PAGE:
"And where is there?" Tom asked. "It is among the hills to the west of the Colorado River, which ain't much, seeing as the Colorado is about two thousand miles long. However, I can put you closer than that, for he showed me on a map the bit of country he intended to work. He said he would be back here in six months from the time he started; and that if you turned up here I was either to tell you the best way of getting there, or to keep you here until he came back. Well, I may say at once that there ain't no best way; there is only one way, and that is to get on a pony and ride there, and a mighty bad way it is. The only thing for you to do is to keep on west along the caravan tract. You have to cross the Green River,—that is the name of the Colorado on its upper course. Fort Bridger is the place for you to start from, but you have got to wait there until you sight some one or other bound south; for as to going by yourself, it would be a sight better to save yourself all trouble by putting that Colt hanging there to your head, and pulling the trigger. It is a bad country, and it is full of bad Indians, and there ain't many, even of the oldest hands, who care to risk their lives by going where Straight Harry has gone.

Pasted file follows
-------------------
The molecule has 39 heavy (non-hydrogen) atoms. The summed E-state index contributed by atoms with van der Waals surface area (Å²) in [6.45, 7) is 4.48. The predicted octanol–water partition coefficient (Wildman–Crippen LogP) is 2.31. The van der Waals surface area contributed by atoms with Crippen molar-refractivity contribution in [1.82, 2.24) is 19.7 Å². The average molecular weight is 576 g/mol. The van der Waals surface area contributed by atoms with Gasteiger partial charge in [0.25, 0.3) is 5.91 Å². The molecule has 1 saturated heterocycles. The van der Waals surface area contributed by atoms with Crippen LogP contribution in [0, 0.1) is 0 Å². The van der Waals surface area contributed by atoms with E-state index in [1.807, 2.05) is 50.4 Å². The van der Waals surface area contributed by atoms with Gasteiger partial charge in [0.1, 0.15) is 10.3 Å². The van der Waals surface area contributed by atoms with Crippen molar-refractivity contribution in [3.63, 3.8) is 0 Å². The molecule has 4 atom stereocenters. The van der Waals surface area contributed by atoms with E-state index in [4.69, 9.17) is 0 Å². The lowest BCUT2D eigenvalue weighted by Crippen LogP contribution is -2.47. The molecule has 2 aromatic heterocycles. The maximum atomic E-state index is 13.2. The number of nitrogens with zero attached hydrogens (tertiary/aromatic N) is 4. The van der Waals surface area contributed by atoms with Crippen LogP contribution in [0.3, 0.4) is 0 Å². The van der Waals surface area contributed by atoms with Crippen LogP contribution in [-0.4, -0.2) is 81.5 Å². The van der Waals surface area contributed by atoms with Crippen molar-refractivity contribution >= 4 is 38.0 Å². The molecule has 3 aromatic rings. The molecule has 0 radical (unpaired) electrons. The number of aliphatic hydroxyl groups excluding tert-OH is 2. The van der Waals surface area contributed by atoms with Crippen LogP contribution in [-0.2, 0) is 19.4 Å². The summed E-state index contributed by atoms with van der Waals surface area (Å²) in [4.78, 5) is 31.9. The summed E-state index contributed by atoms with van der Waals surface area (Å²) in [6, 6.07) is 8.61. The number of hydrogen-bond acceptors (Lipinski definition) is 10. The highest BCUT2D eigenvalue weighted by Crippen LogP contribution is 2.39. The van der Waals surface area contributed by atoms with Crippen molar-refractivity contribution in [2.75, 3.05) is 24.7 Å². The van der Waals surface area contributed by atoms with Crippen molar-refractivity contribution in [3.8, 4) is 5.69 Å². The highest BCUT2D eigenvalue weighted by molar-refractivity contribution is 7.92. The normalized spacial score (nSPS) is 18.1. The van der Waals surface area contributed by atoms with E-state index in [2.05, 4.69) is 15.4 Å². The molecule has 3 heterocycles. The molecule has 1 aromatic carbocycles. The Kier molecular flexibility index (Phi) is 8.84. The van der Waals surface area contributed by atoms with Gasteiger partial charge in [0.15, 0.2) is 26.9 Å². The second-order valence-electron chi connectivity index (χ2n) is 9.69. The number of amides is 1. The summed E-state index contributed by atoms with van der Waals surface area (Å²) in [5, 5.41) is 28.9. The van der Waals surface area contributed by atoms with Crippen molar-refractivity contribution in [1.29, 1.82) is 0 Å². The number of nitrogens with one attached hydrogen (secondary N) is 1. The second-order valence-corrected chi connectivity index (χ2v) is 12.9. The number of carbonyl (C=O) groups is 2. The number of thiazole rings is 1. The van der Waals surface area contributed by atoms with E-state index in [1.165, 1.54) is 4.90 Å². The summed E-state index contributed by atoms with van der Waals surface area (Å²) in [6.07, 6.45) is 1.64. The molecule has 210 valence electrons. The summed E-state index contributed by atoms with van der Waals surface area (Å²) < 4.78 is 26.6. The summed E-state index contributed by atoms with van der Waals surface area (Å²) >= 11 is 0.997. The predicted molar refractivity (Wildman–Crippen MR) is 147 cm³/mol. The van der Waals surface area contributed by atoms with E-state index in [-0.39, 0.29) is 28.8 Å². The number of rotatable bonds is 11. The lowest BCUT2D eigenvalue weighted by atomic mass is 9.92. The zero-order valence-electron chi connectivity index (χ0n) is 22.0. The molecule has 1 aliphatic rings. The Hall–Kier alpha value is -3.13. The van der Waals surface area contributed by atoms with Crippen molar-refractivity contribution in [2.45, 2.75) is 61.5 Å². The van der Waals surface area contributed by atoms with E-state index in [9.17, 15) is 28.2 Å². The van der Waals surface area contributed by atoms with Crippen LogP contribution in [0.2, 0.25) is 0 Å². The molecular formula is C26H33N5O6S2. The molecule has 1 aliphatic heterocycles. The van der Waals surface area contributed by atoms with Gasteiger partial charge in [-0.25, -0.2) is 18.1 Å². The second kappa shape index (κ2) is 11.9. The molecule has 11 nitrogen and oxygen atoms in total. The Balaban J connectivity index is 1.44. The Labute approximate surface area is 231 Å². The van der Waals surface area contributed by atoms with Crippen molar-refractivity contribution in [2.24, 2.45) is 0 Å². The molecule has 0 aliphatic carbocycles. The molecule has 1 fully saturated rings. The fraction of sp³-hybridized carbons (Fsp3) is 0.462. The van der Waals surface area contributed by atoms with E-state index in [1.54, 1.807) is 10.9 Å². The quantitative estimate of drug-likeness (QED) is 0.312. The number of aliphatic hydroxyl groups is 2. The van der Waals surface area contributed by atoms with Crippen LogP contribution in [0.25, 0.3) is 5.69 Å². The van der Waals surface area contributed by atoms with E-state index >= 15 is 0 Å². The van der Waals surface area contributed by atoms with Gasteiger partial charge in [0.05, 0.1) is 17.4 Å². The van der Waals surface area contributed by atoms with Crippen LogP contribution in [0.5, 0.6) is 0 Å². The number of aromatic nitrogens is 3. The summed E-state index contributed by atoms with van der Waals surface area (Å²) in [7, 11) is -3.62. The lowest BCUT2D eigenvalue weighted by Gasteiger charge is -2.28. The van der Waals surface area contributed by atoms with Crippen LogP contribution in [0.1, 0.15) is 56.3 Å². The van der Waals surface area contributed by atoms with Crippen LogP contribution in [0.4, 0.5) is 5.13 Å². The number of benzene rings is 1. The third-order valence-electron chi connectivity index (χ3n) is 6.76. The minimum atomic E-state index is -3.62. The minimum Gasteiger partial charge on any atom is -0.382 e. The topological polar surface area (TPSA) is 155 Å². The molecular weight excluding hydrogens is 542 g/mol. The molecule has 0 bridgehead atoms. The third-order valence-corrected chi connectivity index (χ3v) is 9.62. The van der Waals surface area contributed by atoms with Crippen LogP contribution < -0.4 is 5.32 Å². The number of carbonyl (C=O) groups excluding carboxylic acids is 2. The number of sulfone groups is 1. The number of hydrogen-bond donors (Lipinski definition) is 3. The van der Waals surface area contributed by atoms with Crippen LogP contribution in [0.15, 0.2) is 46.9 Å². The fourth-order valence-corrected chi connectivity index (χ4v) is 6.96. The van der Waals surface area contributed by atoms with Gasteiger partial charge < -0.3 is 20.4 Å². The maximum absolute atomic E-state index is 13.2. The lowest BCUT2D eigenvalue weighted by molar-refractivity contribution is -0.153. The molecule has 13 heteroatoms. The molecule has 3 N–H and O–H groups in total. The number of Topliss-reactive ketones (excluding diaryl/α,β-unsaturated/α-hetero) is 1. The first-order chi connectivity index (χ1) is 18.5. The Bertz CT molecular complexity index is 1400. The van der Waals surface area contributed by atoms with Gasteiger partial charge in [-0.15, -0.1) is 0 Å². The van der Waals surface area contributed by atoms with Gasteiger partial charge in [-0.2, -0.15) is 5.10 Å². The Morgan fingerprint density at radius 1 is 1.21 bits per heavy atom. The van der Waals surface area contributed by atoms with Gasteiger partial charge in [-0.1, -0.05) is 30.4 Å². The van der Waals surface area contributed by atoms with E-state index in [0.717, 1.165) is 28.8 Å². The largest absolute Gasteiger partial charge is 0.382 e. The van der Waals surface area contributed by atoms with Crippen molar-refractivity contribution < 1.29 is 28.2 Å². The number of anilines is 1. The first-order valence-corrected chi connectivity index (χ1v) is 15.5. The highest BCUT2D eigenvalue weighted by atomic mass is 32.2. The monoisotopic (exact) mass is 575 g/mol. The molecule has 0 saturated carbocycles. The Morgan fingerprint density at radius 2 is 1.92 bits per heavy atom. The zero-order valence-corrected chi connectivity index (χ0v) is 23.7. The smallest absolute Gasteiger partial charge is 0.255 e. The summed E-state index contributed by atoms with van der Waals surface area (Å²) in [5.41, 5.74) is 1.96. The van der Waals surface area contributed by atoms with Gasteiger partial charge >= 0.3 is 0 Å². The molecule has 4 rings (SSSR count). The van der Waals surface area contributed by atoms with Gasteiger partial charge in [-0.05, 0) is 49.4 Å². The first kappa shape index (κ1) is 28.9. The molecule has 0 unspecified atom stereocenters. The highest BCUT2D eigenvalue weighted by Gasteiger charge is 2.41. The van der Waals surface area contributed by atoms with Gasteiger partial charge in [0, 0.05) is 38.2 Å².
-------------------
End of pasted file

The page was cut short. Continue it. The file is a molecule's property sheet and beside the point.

"I did all I could to keep him from it; but he is just as obstinate as a mule when he has made up his mind to a thing. I know him well, for we worked as mates for over a year down on the Yuba in California. We made a good pile, and as I had got a wife and wanted to settle I came back east. This place had a couple of dozen houses then; but I saw it was likely to boom, so I settled down and set up this saloon and sent for my wife to come west to me. If she had lived I should have been in a sight bigger place by this time; but she died six months after she got here, and then I did not care a continental one way or the other; and I like better to stop here, where I meet my old mates and can do as I like, than to run a big hotel. It ain't much to look at, but it suits me, and I am content to know that I could buy up the biggest place here if I had a fancy to. I don't take much money now, but I did when the place was young; and I bought a few lots of land, and you may bet they have turned out worth having. Well, don't you act rashly in this business. Another three months your uncle will turn up, if he is alive; and if he don't turn up at all I dare say I can put you into a soft thing. If you go on it is about ten to one you get scalped before you find him. Where are you staying?"

"At the Grand. The omnibus stopped there last night."